Genuine faith is never a private matter, something hidden away in ones mind and spirit. Faith, when truly alive, has transformative power, both in the life of the individual believer and in the broader society. That power, unleashed in dramatic fashion on the first Pentecost, continues to be poured out on all those who open themselves to saving grace. The visible result is a life marked by faith, hope, and love. Come, Holy Spirit.
The Good Shepherd
Psalm 23; Acts 9:36-43; Revelation 7:9-17; John 10:22-30
Along with the Lords Prayer, the 23rd Psalm is perhaps the best known passage in all of scripture, and with good reason: This simple yet eloquent poem encapsulates a central understanding of our faith. Though evil surrounds us, we neednt fear, because the good shepherd guides and protects us.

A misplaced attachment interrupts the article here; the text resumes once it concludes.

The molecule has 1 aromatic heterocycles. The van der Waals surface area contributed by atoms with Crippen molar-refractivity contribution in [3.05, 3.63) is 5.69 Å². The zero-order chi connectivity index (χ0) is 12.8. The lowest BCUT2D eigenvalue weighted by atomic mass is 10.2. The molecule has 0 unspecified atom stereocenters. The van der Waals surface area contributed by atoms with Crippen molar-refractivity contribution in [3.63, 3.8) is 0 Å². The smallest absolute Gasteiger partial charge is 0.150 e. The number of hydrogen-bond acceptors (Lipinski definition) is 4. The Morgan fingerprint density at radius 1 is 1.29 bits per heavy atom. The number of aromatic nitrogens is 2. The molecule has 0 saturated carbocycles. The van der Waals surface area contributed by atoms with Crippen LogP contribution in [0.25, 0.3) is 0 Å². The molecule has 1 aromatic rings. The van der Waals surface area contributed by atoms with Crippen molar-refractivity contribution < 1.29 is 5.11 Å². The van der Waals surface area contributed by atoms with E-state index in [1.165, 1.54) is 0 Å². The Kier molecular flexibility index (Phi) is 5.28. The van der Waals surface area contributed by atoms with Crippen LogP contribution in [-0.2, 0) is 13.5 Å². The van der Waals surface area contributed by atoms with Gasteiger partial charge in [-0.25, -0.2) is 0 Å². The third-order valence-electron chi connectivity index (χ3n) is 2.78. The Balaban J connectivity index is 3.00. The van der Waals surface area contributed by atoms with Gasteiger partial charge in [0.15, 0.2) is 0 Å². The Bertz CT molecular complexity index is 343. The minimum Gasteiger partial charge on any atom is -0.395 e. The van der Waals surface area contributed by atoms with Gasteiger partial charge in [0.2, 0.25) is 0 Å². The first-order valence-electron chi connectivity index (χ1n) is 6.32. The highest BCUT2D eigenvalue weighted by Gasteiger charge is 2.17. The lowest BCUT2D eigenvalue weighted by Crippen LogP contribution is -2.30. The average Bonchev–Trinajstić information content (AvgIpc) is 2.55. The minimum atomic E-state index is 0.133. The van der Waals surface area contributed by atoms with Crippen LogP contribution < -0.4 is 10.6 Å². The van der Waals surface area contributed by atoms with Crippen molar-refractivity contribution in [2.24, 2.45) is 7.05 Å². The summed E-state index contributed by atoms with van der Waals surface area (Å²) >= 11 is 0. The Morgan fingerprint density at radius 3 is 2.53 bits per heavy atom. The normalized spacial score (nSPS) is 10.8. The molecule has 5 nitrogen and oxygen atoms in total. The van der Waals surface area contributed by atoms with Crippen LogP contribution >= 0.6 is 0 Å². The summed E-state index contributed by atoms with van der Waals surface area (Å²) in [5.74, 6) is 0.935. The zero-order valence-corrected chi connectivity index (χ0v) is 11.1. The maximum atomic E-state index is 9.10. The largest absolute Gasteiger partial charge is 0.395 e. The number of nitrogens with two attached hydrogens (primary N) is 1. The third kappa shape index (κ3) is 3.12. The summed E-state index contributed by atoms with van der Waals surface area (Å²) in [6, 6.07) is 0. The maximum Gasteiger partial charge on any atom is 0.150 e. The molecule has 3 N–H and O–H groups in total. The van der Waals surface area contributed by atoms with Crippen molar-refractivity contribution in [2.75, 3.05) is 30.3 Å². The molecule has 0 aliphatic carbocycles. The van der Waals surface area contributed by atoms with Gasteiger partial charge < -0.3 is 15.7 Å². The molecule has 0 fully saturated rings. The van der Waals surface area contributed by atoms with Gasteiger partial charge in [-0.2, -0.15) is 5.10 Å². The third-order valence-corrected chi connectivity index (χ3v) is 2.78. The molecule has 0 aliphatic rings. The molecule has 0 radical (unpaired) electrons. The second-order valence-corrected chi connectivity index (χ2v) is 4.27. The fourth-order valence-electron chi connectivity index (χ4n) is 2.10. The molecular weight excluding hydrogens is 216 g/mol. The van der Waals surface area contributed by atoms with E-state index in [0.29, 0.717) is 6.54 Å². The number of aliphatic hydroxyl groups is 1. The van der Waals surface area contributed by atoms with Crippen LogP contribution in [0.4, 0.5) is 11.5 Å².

This is one of those passages where more contemporary translations have trouble standing up to the elegance, beauty, and familiarity of the King James. (Some even consider Lancelot Andrewes, the chief translator of the King James Bible, to be on par with his contemporary William Shakespeare as the greatest writer in the English language.) Its hard to match the poignancy and power of, "Yea, though I walk through the valley of the shadow of death, I will fear no evil." The comforting reassurance that "thou art with me" even in the shadow of death underscores the vital truth that the presence and the power of God overcomes evil, even death, and that we are invited to "dwell in the house of the Lord forever."